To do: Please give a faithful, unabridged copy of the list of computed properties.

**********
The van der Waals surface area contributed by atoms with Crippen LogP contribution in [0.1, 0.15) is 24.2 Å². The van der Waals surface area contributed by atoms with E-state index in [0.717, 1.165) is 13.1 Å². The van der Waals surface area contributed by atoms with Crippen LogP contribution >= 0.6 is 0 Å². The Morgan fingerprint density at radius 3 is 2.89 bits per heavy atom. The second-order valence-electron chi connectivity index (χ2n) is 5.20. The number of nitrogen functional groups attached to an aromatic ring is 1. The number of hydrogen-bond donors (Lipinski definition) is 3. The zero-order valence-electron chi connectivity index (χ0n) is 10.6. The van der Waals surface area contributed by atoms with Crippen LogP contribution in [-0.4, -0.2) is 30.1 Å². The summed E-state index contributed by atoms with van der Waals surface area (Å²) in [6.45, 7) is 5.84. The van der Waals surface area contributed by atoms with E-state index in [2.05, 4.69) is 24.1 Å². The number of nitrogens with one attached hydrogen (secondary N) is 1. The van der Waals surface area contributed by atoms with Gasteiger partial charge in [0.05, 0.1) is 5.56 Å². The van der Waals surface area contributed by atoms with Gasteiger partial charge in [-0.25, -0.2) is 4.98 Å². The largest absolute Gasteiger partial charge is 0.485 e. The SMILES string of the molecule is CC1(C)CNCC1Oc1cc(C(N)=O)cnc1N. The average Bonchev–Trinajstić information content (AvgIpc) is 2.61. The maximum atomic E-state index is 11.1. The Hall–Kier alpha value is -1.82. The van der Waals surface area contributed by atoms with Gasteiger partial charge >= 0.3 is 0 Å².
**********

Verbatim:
The van der Waals surface area contributed by atoms with Crippen LogP contribution in [0.1, 0.15) is 24.2 Å². The van der Waals surface area contributed by atoms with E-state index in [0.717, 1.165) is 13.1 Å². The van der Waals surface area contributed by atoms with Crippen LogP contribution >= 0.6 is 0 Å². The Morgan fingerprint density at radius 3 is 2.89 bits per heavy atom. The second-order valence-electron chi connectivity index (χ2n) is 5.20. The number of nitrogen functional groups attached to an aromatic ring is 1. The number of hydrogen-bond donors (Lipinski definition) is 3. The zero-order valence-electron chi connectivity index (χ0n) is 10.6. The van der Waals surface area contributed by atoms with Crippen LogP contribution in [-0.4, -0.2) is 30.1 Å². The summed E-state index contributed by atoms with van der Waals surface area (Å²) in [6.45, 7) is 5.84. The van der Waals surface area contributed by atoms with E-state index in [2.05, 4.69) is 24.1 Å². The number of nitrogens with one attached hydrogen (secondary N) is 1. The van der Waals surface area contributed by atoms with Gasteiger partial charge in [0.05, 0.1) is 5.56 Å². The van der Waals surface area contributed by atoms with Gasteiger partial charge in [-0.25, -0.2) is 4.98 Å². The largest absolute Gasteiger partial charge is 0.485 e. The SMILES string of the molecule is CC1(C)CNCC1Oc1cc(C(N)=O)cnc1N. The average Bonchev–Trinajstić information content (AvgIpc) is 2.61. The maximum atomic E-state index is 11.1. The Hall–Kier alpha value is -1.82. The van der Waals surface area contributed by atoms with Gasteiger partial charge >= 0.3 is 0 Å².